Addicted to losing
Some problem gamblers are not addicted to winning, but addicted to losing. They are more comfortable with losing than winning and will self-sabotage any winning streak in order to feel the pain of losing. Some business people are the same and stay a failing business complaining all the while as the business goes under. Business is a tough field to be in and we can have bad luck but our choices make the difference in how we handle our luck. We can choose to bounce back from bad luck.
You may have seen a business person who is constantly failing. They always have an explanation why their business isn't doing well. They may talk about the tough competition. They might blame governments (local, state, or federal) for interfering in their business. Or any other possible causes. Never do they talk about their own choices.
Business is tough. It has been that way ever since businesses were started. After being kicked out of the Garden of Eden, Adam may have complained about the weeds in the fields. Pictures of hunter-gatherer societies often show people who are living on the edge of starvation. Most hunters take days to have a successful hunt. We actually have it good compared to how life was before we started planting crops and harvesting them.
Yes, there is bad luck. Those who crashed in the latest winter storm know just how bad things can get. There are random events, thefts, and illnesses. All of which can destroy our businesses and our financial futures. Often, it is our reaction to these events that make the bigger impact than the actual event.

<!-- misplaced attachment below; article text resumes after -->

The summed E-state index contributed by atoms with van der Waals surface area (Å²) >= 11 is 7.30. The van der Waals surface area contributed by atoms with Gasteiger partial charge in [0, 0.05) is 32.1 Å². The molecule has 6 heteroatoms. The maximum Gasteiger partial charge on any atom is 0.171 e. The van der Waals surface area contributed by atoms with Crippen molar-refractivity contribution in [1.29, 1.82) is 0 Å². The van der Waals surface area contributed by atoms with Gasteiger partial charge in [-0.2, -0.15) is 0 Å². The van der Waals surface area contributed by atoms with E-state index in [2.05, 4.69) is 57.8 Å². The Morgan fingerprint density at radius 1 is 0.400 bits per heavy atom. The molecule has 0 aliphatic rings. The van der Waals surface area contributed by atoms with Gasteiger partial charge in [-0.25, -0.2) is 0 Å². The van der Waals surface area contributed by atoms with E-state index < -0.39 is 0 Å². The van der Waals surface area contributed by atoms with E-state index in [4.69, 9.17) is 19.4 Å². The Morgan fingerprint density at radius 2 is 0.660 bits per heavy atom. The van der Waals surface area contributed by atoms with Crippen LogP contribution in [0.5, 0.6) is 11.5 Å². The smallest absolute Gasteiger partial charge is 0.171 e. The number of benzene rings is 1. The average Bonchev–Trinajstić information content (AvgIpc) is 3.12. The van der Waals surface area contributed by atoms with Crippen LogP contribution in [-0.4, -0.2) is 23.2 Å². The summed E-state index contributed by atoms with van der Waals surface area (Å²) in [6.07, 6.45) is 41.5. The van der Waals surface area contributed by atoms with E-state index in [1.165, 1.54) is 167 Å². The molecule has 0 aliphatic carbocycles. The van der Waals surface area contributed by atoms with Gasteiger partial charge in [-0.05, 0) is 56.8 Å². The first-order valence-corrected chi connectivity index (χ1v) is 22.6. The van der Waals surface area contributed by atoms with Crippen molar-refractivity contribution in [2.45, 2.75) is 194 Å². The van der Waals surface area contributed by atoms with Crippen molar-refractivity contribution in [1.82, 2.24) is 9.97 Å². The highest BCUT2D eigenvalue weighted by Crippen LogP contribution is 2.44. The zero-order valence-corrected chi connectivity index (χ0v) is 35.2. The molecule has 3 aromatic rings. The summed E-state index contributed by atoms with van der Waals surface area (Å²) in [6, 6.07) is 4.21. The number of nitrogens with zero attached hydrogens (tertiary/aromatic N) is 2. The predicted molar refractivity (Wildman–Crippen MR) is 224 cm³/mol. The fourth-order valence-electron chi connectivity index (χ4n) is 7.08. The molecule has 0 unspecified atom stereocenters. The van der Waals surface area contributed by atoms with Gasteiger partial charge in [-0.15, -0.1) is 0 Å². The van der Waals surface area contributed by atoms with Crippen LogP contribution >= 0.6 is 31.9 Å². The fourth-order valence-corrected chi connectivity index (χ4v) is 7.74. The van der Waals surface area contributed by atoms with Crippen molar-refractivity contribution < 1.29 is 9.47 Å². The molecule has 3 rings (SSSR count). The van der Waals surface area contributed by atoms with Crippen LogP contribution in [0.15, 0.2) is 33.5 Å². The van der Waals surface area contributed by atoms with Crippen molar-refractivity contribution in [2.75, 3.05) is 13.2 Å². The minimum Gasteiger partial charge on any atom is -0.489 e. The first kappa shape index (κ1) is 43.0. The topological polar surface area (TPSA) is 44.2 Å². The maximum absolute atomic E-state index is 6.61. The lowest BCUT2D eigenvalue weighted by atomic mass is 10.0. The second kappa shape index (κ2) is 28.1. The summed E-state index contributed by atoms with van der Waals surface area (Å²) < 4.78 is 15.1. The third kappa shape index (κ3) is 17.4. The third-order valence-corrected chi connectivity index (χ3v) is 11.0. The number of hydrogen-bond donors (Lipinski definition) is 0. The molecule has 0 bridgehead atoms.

Our assumptions about our own limits often are the most limiting aspects of our business. In his book, Ed Whitacre makes the case that GM was its own worst problem before the bankruptcy. The managers thought that they knew enough already when in reality, they lacked basic understandings. When we take hard looks at our businesses, we may be able to see where things are not working out the way that we think they should. That offers us the opportunity to be open to new directions, new markets, and new ways of even doing the basics of our businesses.
We have the power to choose new paths. Even the person who is complaining about how bad business is has the power to choose to change. We can start with an honest evaluation of where things really are in the business. Yes, there are many people for whom a full inventory of the business will be a new action and many for whom it will be a painful experience. But that painful honesty is the starting point for knowing what to change.
For example, we may inventory our marketing efforts and decide that they are not working correctly. We can then choose to change who does them, what the message we want to give, or even to whom we want to market.
Any addiction can be tamed. An addiction to losing requires honesty about the addiction, openness to seeing new ways of living, and a willingness to take painful steps to change.